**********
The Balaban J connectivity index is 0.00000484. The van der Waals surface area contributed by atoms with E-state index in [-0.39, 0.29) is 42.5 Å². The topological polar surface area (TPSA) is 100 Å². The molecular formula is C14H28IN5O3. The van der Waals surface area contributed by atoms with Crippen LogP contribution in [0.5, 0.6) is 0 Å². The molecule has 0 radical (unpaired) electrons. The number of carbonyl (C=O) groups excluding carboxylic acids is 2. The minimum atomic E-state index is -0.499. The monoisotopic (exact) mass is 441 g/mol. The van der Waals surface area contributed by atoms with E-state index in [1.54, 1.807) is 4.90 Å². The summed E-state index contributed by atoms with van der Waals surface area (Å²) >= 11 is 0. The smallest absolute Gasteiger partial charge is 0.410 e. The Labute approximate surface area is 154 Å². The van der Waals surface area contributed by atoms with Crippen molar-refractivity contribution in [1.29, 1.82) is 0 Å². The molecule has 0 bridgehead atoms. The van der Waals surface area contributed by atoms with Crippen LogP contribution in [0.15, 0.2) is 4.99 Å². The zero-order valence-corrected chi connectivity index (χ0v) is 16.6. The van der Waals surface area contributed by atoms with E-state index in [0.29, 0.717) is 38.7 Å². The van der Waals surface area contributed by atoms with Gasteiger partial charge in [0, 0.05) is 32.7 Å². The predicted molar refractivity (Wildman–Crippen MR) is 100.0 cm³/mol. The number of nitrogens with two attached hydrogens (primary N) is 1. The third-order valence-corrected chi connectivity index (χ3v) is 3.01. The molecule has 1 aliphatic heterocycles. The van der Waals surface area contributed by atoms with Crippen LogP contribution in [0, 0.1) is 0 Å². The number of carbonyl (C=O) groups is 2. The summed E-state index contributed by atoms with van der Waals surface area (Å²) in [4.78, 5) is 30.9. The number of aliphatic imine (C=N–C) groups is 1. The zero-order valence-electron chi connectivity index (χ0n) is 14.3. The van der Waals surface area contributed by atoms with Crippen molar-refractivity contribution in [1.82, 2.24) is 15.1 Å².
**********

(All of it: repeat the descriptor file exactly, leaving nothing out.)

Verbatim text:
The Balaban J connectivity index is 0.00000484. The van der Waals surface area contributed by atoms with E-state index in [-0.39, 0.29) is 42.5 Å². The topological polar surface area (TPSA) is 100 Å². The molecular formula is C14H28IN5O3. The van der Waals surface area contributed by atoms with Crippen LogP contribution in [0.5, 0.6) is 0 Å². The molecule has 0 radical (unpaired) electrons. The number of carbonyl (C=O) groups excluding carboxylic acids is 2. The minimum atomic E-state index is -0.499. The monoisotopic (exact) mass is 441 g/mol. The van der Waals surface area contributed by atoms with E-state index in [1.54, 1.807) is 4.90 Å². The summed E-state index contributed by atoms with van der Waals surface area (Å²) >= 11 is 0. The smallest absolute Gasteiger partial charge is 0.410 e. The Labute approximate surface area is 154 Å². The van der Waals surface area contributed by atoms with Crippen molar-refractivity contribution in [1.29, 1.82) is 0 Å². The molecule has 0 bridgehead atoms. The van der Waals surface area contributed by atoms with Crippen LogP contribution in [0.15, 0.2) is 4.99 Å². The zero-order valence-corrected chi connectivity index (χ0v) is 16.6. The van der Waals surface area contributed by atoms with E-state index in [0.29, 0.717) is 38.7 Å². The van der Waals surface area contributed by atoms with Gasteiger partial charge in [0, 0.05) is 32.7 Å². The predicted molar refractivity (Wildman–Crippen MR) is 100.0 cm³/mol. The number of nitrogens with two attached hydrogens (primary N) is 1. The third-order valence-corrected chi connectivity index (χ3v) is 3.01. The molecule has 1 aliphatic heterocycles. The van der Waals surface area contributed by atoms with Crippen LogP contribution in [0, 0.1) is 0 Å². The number of carbonyl (C=O) groups is 2. The summed E-state index contributed by atoms with van der Waals surface area (Å²) in [4.78, 5) is 30.9. The number of aliphatic imine (C=N–C) groups is 1. The zero-order valence-electron chi connectivity index (χ0n) is 14.3. The van der Waals surface area contributed by atoms with Crippen molar-refractivity contribution in [1.82, 2.24) is 15.1 Å².